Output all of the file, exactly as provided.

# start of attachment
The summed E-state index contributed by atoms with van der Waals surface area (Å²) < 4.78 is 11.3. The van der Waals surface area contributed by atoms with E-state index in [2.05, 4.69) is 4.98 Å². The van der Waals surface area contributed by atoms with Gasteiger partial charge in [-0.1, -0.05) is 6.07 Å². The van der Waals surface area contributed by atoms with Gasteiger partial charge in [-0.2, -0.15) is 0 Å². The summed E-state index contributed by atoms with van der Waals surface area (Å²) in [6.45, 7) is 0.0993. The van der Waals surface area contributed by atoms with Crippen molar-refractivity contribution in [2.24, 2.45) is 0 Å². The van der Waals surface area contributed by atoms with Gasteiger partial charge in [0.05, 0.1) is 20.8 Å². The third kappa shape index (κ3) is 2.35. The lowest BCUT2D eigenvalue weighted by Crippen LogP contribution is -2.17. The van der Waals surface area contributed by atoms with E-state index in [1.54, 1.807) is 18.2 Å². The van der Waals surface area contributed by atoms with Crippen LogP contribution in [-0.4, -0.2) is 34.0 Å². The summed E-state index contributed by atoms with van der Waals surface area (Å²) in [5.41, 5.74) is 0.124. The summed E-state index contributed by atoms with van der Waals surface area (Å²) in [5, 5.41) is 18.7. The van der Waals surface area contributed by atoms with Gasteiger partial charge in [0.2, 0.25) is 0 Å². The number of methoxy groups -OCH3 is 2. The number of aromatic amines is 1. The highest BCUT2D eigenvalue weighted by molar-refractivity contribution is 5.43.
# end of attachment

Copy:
The summed E-state index contributed by atoms with van der Waals surface area (Å²) < 4.78 is 11.3. The van der Waals surface area contributed by atoms with E-state index in [2.05, 4.69) is 4.98 Å². The van der Waals surface area contributed by atoms with Gasteiger partial charge in [-0.1, -0.05) is 6.07 Å². The van der Waals surface area contributed by atoms with Gasteiger partial charge in [-0.2, -0.15) is 0 Å². The summed E-state index contributed by atoms with van der Waals surface area (Å²) in [6.45, 7) is 0.0993. The van der Waals surface area contributed by atoms with Crippen molar-refractivity contribution in [2.24, 2.45) is 0 Å². The van der Waals surface area contributed by atoms with Gasteiger partial charge in [0.05, 0.1) is 20.8 Å². The third kappa shape index (κ3) is 2.35. The lowest BCUT2D eigenvalue weighted by Crippen LogP contribution is -2.17. The van der Waals surface area contributed by atoms with E-state index in [1.54, 1.807) is 18.2 Å². The van der Waals surface area contributed by atoms with Crippen LogP contribution in [-0.4, -0.2) is 34.0 Å². The summed E-state index contributed by atoms with van der Waals surface area (Å²) in [5.41, 5.74) is 0.124. The summed E-state index contributed by atoms with van der Waals surface area (Å²) in [5, 5.41) is 18.7. The van der Waals surface area contributed by atoms with Gasteiger partial charge in [0.2, 0.25) is 0 Å². The number of methoxy groups -OCH3 is 2. The number of aromatic amines is 1. The highest BCUT2D eigenvalue weighted by molar-refractivity contribution is 5.43.